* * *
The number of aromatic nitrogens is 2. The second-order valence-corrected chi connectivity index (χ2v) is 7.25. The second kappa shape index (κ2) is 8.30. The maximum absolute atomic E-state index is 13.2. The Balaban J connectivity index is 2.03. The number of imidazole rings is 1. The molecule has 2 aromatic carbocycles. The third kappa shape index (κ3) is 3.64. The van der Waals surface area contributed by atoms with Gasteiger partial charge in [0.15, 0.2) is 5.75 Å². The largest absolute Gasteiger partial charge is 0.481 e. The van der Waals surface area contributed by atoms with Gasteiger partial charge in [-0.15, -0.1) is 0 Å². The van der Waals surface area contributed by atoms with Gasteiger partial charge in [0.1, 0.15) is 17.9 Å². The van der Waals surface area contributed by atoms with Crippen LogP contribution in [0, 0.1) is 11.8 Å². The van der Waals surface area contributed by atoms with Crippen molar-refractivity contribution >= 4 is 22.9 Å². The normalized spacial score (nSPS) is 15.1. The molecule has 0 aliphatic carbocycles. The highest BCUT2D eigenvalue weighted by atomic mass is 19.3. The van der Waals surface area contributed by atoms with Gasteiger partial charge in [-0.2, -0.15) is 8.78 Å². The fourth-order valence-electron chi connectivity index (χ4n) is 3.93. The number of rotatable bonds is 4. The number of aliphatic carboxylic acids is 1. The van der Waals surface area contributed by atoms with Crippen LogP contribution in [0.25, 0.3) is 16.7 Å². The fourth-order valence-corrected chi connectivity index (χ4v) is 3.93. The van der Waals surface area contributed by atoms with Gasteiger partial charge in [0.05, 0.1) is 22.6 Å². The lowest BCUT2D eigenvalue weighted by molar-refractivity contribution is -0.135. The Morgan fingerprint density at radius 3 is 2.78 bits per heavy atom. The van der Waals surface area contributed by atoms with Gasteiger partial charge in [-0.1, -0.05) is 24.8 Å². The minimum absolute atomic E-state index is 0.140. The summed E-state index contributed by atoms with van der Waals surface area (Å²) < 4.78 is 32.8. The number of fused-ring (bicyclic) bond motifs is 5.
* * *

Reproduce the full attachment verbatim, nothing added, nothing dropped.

The number of aromatic nitrogens is 2. The second-order valence-corrected chi connectivity index (χ2v) is 7.25. The second kappa shape index (κ2) is 8.30. The maximum absolute atomic E-state index is 13.2. The Balaban J connectivity index is 2.03. The number of imidazole rings is 1. The molecule has 2 aromatic carbocycles. The third kappa shape index (κ3) is 3.64. The van der Waals surface area contributed by atoms with Gasteiger partial charge in [0.15, 0.2) is 5.75 Å². The largest absolute Gasteiger partial charge is 0.481 e. The van der Waals surface area contributed by atoms with Gasteiger partial charge in [-0.15, -0.1) is 0 Å². The van der Waals surface area contributed by atoms with Gasteiger partial charge in [0.1, 0.15) is 17.9 Å². The van der Waals surface area contributed by atoms with Crippen LogP contribution in [0, 0.1) is 11.8 Å². The van der Waals surface area contributed by atoms with Crippen molar-refractivity contribution >= 4 is 22.9 Å². The normalized spacial score (nSPS) is 15.1. The molecule has 0 aliphatic carbocycles. The highest BCUT2D eigenvalue weighted by atomic mass is 19.3. The van der Waals surface area contributed by atoms with Gasteiger partial charge in [-0.2, -0.15) is 8.78 Å². The fourth-order valence-electron chi connectivity index (χ4n) is 3.93. The number of rotatable bonds is 4. The number of aliphatic carboxylic acids is 1. The van der Waals surface area contributed by atoms with Crippen LogP contribution in [0.25, 0.3) is 16.7 Å². The fourth-order valence-corrected chi connectivity index (χ4v) is 3.93. The van der Waals surface area contributed by atoms with Gasteiger partial charge in [0.05, 0.1) is 22.6 Å². The lowest BCUT2D eigenvalue weighted by molar-refractivity contribution is -0.135. The Morgan fingerprint density at radius 3 is 2.78 bits per heavy atom. The van der Waals surface area contributed by atoms with Gasteiger partial charge in [-0.1, -0.05) is 24.8 Å². The minimum absolute atomic E-state index is 0.140. The summed E-state index contributed by atoms with van der Waals surface area (Å²) < 4.78 is 32.8. The number of fused-ring (bicyclic) bond motifs is 5.